Governor Newsom Launches California Judicial Mentor Program to Promote a Diverse and Inclusive Judiciary
SACRAMENTO – Governor Gavin Newsom today announced the California Judicial Mentor Program, a nationwide corporation between the executive and the judiciary, to advance the common goal of an inclusive justice system that reflects the diversity of California. Consisting of an Appeals Courts Mentoring Program and a Legal Trial Mentoring Program, the initiative aims to demystify the appeals process before appeals and court cases and improve transparency and accessibility for all members of the legal community across California in order to develop a skilled and diverse Promote the judiciary.
“The remarkable diversity of our state is a point of pride and strength that I want to bring forward at all levels of state government,” said Governor Newsom. “This mentoring program supports our efforts to identify the best and brightest judicial candidates from across the state and helps create a stronger, more inclusive bank that can better serve all Californians.”
The Executive Committee of the California Judicial Mentor Program consists of Court Appointments Secretary Luis Cespedes, Los Angeles Superior Court Judge Paul A. Bacigalupo, and co-chairs representing the Appeals and Main Court. On behalf of the appeals courts, the executive committee is jointly chaired by Assistant Justice of the California Supreme Court Supreme Court, Martin Jenkins, Chairman of the Second District Court of Appeals Lee Smalley Edmon, and Associate Justice of the First District Court of Appeals, Teri L. Jackson. On behalf of the courts of first instance, Santa Clara Superior Court Judge Erica Yew represents medium and large counties and Tehama Superior Court Judge C. Todd Bottke represents small and rural counties.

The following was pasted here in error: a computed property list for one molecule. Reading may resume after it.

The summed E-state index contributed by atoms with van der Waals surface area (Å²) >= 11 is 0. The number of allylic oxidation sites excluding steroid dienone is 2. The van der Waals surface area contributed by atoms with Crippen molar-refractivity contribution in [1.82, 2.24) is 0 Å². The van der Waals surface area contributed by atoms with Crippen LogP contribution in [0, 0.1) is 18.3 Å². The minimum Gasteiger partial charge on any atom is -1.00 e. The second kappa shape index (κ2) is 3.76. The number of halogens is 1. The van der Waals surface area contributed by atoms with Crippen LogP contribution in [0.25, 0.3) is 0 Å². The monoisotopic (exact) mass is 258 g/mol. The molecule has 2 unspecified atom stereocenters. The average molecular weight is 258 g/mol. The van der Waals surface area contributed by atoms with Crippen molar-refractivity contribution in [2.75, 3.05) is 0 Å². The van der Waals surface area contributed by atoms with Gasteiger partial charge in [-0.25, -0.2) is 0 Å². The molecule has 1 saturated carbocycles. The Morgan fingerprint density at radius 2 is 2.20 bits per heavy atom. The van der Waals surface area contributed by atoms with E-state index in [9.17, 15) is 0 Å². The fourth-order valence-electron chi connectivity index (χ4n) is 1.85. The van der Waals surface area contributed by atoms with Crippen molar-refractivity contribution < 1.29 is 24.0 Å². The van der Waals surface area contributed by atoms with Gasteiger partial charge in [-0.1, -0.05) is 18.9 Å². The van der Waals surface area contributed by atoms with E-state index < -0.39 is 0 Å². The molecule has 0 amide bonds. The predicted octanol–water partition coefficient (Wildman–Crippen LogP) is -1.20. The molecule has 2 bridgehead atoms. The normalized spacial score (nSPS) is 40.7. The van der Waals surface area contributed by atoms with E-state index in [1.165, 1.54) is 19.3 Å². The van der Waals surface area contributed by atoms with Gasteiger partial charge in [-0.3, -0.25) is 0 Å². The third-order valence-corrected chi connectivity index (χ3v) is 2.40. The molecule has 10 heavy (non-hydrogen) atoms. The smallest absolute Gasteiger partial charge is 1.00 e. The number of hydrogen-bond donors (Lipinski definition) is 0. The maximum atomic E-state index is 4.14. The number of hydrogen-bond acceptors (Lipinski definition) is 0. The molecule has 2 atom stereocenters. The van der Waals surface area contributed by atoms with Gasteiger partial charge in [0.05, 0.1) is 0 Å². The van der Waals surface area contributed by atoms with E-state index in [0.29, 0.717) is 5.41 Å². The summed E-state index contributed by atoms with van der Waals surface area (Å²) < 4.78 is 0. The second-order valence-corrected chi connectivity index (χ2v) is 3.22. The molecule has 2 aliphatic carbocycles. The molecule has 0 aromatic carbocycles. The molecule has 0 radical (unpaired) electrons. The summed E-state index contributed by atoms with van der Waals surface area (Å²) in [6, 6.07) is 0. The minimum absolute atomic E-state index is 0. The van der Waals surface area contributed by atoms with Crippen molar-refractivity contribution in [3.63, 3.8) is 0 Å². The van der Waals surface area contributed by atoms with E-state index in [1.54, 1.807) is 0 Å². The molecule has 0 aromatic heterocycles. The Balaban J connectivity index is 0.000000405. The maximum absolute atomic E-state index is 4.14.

The program co-chairs will set up working groups of judges and judges to communicate across sectors of the legal community to assist and encourage attorneys and judges considering appeals to appeals and trial courts. The program will work to identify and provide judicial mentors for these individuals and to provide information resources and toolkits about the judicial appointment process. Participation in the program is neither a deadline guarantee nor a prerequisite for the application process.
“This program will promote transparency and accessibility for all members of the legal community in our great state who wish to serve as judicial officers,” said Judge Bacigalupo, chairman of the executive committee. “By making judges and judges available to potential justice applicants, we hope to demystify the application process and recruit a wide range of qualified candidates to serve our courts and administer the judiciary in a fair, equitable and honorable manner.”
The Court of Appeal’s mentoring program has initiated a pilot project at the First District Court of Appeal with the aim of implementing the program nationwide. The Trial Court Mentor Program was implemented in regional collaborations, including between the districts of San Bernardino, Riverside and Imperial; Ventura, Santa Barbara, and San Luis Obispo counties; and the counties of Sacramento, Yolo, and El Dorado.
“I am excited to be part of this program,” said Martin Jenkins, vice chairman of the executive committee who previously served as secretary for judicial appointments to Governor Newsom. “I look forward to working with Secretary Cespedes and the other outstanding members of the Executive Committee to build a mentoring program in our great state to achieve the governor’s goal of diversity, justice and inclusion in our justice system.
“I am delighted that the First District Court of Appeals will serve as a pilot program for appeals courts with the aim of implementing the appeals court mentoring program nationwide,” said Jim Humes, chairman of the Court of Appeal’s Administrative Court. “We plan to run outreach events and provide mentors for those interested in an appeals court appointment.”
To increase transparency in the judicial nomination process, in 2019 Governor Newsom published the eight state judicial selection advisory committees, made up of lawyers and judges who live and work in regions across the state. For the first time in California history, it recognizes the individuals who provide critical feedback on legal candidates for nomination and appointment.
The following judges are members of the Trial Court Mentor Program working group:
- Judge Ana de Alba – Fresno County Superior Court
- Presiding Judge Eric Taylor – Los Angeles County Superior Court
- Judge Helen Zukin – Los Angeles County Superior Court
- Judge Monique Langhorne – Napa County Superior Court
- Judge Elizabeth Macias – Orange County Superior Court
- Judge Raquel Marquez – Riverside County Superior Court
- Judge Shama Mesiwala – Sacramento County Superior Court
- Judge Roderick Shelton – San Diego County Superior Court
- Judge Russell Roeca – San Francisco County Superior Court
- Judge Barbara Kronlund – San Joaquin County Superior Court